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order that you may do it and may enjoy the blessings He is so ready to
bestow. I hope you may have been a loving and dutiful daughter, an
affectionate sister, and a faithful friend; then you may have good
ground of hope for the future.
WHEN A PROSPECT OF MARRIAGE
occurs you cannot do better than consult your mother, aunt, or other
discreet relative that has your welfare at heart, from whom you may
reasonably expect the best and most disinterested advice; and this it
will be well for you to be guided by. Women of mature years can judge
far better than you whether a man is likely to make a good husband.
You should likewise quietly and cautiously make your own observations
among your married acquaintances, especially where you believe there
is a comfortable and happy home. You will doubtless find that to a
very great extent this happy home depends on the wife's management and
economy. Very often it happens that when two husbands have the same
income, with the same number of children, there will be comfort in the
one home and discomfort in the other. Now, there must be a reason for
this, and you should endeavor to find it out and profit by the lesson.
It is said "Cleanliness is next to godliness," and truly the value of
cleanliness cannot be overrated. In point of time, it should go before
godliness, for where there is not cleanliness there can hardly be
godliness; and the health of body and mind are greatly dependent on
these two. Moreover, where can there be complete happiness without
One of the most prolific sources of matrimonial difficulties is the
lack of knowledge on the part of wives of the duties of housekeeping.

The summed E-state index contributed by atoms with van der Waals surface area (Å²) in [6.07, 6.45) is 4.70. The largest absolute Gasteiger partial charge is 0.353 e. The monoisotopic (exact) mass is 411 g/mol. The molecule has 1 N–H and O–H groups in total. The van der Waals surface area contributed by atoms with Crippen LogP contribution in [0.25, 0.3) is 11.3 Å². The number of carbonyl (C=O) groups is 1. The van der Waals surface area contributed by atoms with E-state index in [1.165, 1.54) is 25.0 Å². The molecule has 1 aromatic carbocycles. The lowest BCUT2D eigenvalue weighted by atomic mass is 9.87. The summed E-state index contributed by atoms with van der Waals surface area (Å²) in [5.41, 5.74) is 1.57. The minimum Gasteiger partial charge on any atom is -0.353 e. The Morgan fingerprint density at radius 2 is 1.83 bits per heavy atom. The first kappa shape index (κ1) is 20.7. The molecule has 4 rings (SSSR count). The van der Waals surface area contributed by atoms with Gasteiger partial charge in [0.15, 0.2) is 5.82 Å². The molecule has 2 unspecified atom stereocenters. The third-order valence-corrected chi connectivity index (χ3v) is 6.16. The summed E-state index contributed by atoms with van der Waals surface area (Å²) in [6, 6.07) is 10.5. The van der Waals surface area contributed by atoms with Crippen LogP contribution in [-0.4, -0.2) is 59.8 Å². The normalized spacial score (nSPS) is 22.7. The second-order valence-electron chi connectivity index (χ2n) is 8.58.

In these days there are a hundred young ladies who can drum on the
piano to one who can make a good loaf of bread.
YET A HUNGRY HUSBAND
cares more for a good dinner than he does--as long as his appetite is
unappeased--to listen to the music of the spheres. Heavy bread has
made many heavy hearts, given rise to dyspepsia--horrid dyspepsia--and
its herd of accompanying torments. Girls who desire that their
husbands should be amiable and kind, should learn how to make good
bread. When a young man is courting, he can live well at home; or, if
he has to go a distance to pay his addresses, he usually obtains good
meals at an hotel or an eating-house; but when he is married and gets
to housekeeping, his wife assumes the functions of his mother or his
landlord, and it is fortunate for her if she has been educated so as
to know what a good table is. Those who are entirely dependent upon
hired cooks make a very poor show at housekeeping. The stomach
performs a very important part in the economy of humanity, and wives
who are forgetful of this fact commit a serious mistake.
You know full well that most young men--and most young women, too--are
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